Armon Petrossian: It totally was. I mean, we're also very fortunate to have an incredible team behind this. It makes my life so much easier. I think about that every day. I'm so grateful for the team that we built. I mean, we've had people leave some of the hottest pre-IPO, post-IPO companies, whether it's Snowflake, Fivetran, ThoughtSpot, you name it, to join Coalesce, because they've all seen the problem and they know that this is the biggest issue in analytics today and they're passionate about solving it once and for all.

Jess Carter: Wow, that's super cool. Okay, well, it sounds like you have a good team. I just out of curiosity, how many of them did you know from the very outset of the business versus you've been able to find them and how'd you do that?

Armon Petrossian: One of the coolest things about our business is we have not had a single recruiter placement. It's all been driven through our network, people we work with. And so I can't say I knew everybody that joined the company before we started it, but certainly a really large portion of it came from past lives and network.

Jess Carter: That's really cool. Well, congratulations on getting this far. This is so exciting. What's next for Coalesce? Like, what are the big problems that you're trying to face? So we tend to do this right. The curiosity is like, okay, I got here, this is good, what's next?

Armon Petrossian: Yeah, so for the chief data officer, CIO or analytics director, really, when you think about what holds back companies from being successful when it comes to analytics, is silos. So there is a variance of skill set throughout an enterprise on your data analysts, your data engineers, and everything in between. And what's happened is you've seen technologies that cater to one audience or the other and you've got your easier point and click, drag and drop tools for some analysts. Then you've got some more sophisticated ETL tools for your data engineers.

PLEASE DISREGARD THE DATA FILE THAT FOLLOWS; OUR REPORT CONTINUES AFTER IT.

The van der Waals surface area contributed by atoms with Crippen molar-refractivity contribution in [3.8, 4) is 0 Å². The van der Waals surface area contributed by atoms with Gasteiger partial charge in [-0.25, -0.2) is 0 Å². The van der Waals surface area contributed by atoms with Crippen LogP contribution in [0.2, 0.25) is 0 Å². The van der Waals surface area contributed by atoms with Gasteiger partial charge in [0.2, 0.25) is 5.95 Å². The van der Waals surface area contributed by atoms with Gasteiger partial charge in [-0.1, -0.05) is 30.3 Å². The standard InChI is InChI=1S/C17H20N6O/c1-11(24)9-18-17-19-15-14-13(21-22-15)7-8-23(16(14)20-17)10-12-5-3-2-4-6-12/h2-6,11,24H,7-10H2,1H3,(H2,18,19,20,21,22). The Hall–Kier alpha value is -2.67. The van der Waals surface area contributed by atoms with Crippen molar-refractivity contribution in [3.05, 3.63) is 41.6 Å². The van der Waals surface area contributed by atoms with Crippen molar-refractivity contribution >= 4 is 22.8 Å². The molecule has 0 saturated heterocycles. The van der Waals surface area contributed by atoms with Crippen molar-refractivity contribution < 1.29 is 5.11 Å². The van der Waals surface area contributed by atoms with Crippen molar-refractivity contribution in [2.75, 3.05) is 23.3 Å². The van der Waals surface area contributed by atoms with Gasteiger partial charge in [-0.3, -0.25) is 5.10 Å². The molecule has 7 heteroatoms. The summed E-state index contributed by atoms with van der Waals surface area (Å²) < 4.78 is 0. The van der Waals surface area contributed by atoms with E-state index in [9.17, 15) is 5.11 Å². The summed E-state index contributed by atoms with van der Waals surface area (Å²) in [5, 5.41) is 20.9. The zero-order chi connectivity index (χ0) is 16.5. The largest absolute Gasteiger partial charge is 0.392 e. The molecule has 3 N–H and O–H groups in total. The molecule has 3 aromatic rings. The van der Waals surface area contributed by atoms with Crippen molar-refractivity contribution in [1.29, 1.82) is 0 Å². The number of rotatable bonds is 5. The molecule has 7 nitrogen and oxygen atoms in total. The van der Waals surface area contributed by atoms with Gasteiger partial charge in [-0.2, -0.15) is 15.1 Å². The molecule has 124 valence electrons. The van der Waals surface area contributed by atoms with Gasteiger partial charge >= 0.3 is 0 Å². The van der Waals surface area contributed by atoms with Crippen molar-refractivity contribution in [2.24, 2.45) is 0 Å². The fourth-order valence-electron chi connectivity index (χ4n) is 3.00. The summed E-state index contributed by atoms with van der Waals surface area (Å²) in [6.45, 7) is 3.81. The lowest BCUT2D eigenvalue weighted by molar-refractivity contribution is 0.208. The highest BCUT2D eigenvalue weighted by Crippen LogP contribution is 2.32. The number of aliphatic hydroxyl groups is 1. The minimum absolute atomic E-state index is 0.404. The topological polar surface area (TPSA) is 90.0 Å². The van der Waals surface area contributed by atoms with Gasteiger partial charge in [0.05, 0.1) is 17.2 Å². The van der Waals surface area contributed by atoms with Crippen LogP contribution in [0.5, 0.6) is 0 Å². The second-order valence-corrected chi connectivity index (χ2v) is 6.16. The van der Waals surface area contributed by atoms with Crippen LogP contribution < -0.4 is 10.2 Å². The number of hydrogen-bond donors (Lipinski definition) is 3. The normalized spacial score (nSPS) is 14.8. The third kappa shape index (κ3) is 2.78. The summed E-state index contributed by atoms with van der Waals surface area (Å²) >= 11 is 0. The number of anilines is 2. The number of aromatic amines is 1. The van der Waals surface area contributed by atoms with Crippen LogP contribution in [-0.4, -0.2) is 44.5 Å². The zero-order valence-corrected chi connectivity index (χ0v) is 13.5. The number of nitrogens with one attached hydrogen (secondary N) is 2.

Really, Coalesce's focus, outside of being a force multiplier for data practitioners and helping them be exponentially more productive, is to provide one technology that can fit the most sophisticated use cases for your most talented and technical principal data engineer. But also make it simple enough that it can be parameterized and passed on to your analyst, your data analyst and everything in between under one hood with one metadata repository that centralizes everything and provides lineage across projects. Whether it's your central IT team that's getting interlinked with your finance department's use case or your marketing department's use case and really enabling collaboration throughout the organization so that silos aren't created and so that answers to questions are not different when you ask three different people to go look for that question.

Jess Carter: That's awesome. That's awesome. Well, I assume you're saying that's tied to some of where you're seeing the market move is that there's this need for a system that is sophisticated enough, but simple enough that it can scale with an organization.

Armon Petrossian: Exactly. Yeah, I mean, think of the same concept of Snowflake, right? It scales up, it's sophisticated enough for insanely large use cases, but also you're seeing adoption from departments and users that historically just weren't there. You didn't see marketing analytics was so hot back in the day when everything was on prem. And one of the coolest things that I've seen with the market develop is the demand for data access and use is growing like crazy. Everybody wants to be data-driven, all the departments want access to data. It's now possible from an infrastructure perspective.